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CVS Health expands safe medication disposal program into 750 pharmacies


WOONSOCKET, R.I. — CVS Health on Wednesday officially introduced the expansion of the company's safe medication disposal program to include locations inside CVS Pharmacy stores, marking the Drug Enforcement Administration's National Prescription Drug Take Back Day on Saturday, Oct. 28.

"Solving the opioid crisis will not be easy and it will take the concerted effort of patients, providers, payors, pharmacies, advocacy organizations, elected officials and community leaders," stated Thomas Moriarty, EVP, chief policy and external affairs officer and general counsel, CVS Health. "Our safe medication disposal program is just one of the many initiatives we have undertaken to help prevent opioid abuse and drug addiction in our communities."

The new safe medication disposal kiosks inside 750 CVS Pharmacy locations will add to the more than 800 units CVS Health has donated to law enforcement officials across the country, which have collected more than 100 metric tons of unwanted medication. Properly disposing of unused medications can reduce the risk of misuse, abuse or diversion.

CVS Health is unveiling its first disposal units inside CVS Pharmacy locations in Wilmington, North Carolina and Pittsburgh, Pennsylvania this week.

"The opioid crisis is tearing apart families all over North Carolina and this nation," commented Attorney General Josh Stein of North Carolina. "Safely disposing of unneeded medications is an important and simple step we can all take to keep these drugs out of the wrong hands. I applaud and thank CVS for making it easier for us to get rid of these dangerous and highly addictive drugs."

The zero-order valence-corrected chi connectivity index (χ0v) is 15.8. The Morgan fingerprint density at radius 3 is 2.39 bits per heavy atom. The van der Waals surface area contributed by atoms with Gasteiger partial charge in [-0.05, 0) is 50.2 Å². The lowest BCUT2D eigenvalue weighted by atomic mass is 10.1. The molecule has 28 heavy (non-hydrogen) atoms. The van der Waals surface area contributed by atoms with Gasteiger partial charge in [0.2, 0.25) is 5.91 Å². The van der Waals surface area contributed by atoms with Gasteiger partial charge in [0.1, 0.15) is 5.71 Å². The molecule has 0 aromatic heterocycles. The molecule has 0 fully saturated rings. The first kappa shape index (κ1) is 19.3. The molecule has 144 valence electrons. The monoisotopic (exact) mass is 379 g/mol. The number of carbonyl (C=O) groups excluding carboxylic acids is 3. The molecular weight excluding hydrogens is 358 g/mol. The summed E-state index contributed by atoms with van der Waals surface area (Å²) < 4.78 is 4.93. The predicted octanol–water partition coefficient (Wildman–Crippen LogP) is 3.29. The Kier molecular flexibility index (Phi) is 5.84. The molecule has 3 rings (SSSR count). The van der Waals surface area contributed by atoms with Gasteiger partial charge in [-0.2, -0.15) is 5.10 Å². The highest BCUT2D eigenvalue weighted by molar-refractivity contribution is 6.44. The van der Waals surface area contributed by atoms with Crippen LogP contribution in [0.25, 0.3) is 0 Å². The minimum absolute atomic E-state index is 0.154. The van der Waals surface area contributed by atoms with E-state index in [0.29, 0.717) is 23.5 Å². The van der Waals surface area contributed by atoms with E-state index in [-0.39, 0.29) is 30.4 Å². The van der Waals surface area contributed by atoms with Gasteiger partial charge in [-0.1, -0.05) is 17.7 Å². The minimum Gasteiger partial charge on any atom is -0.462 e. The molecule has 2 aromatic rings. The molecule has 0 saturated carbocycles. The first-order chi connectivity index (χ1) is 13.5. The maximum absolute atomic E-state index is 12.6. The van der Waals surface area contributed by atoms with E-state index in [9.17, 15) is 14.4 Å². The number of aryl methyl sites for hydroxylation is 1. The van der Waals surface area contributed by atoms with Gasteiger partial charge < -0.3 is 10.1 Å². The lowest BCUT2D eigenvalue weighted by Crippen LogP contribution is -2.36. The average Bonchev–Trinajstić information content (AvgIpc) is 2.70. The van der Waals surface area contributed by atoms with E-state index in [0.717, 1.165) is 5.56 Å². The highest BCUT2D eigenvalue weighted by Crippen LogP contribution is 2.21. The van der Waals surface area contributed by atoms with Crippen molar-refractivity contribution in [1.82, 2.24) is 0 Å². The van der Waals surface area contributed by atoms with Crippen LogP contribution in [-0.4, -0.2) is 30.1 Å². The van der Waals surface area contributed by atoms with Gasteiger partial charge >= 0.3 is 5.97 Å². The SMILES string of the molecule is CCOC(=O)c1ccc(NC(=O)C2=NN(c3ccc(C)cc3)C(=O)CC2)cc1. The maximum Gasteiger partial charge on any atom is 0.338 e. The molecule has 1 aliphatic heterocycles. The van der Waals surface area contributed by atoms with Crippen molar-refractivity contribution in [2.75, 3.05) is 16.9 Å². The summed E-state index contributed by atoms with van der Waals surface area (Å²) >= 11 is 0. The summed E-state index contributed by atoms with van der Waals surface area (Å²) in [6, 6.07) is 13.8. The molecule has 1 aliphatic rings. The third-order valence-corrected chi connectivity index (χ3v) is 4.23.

"[As many as] 80% of heroin users start with a legal prescription drug," Attorney General Josh Shapiro of Pennsylvania said. "We appreciate this effort to end diversion of these highly addictive drugs."

Together with law enforcement, CVS Health also continues to underscore the importance of proper medication disposal this week at the Chatham County Sheriff's Office in Savannah, Ga., which has received two medication disposal units from CVS Health.

"The opioid epidemic is one of the greatest public health threats facing our country, one that took the lives of 982 Georgians just last year," said Georgia Attorney General Chris Carr. "It affects every state and has a devastating impact on our communities tearing apart families and stretching the budgets of local law enforcement and first responders as they do the difficult work on the front lines. CVS Health is continuing to find innovative ways to help in this fight, and we are very grateful to have them as a partner in our Drug Take Back efforts in Georgia."

National Prescription Drug Take Back Day aims to provide a safe, convenient, and responsible means of disposing of prescription drugs, while also educating the general public about the potential for abuse of medications. Nearly 100 CVS Pharmacy locations will be among the many sites across the country where law enforcement will hold a one-day event to collect unwanted prescription medication. Patients can find a participating medication return location using this location finder tool.

CVS Health is also working to address and prevent prescription drug abuse by increasing access to the opioid-overdose reversal medication naloxone in 43 states. Additionally, through the company's Pharmacists Teach program, CVS pharmacists have volunteered to educate more than 300,000 students about the dangers of prescription drug abuse.

In September, CVS Health announced an expansion of its enterprise initiatives to fight the opioid abuse epidemic by limiting to seven days the supply of opioids dispensed for certain acute prescriptions for patients who are new to therapy; limiting the daily dosage of opioids dispensed based on the strength of the opioid; and requiring use of immediate-release formulations of opioids before extended release opioids are dispensed.

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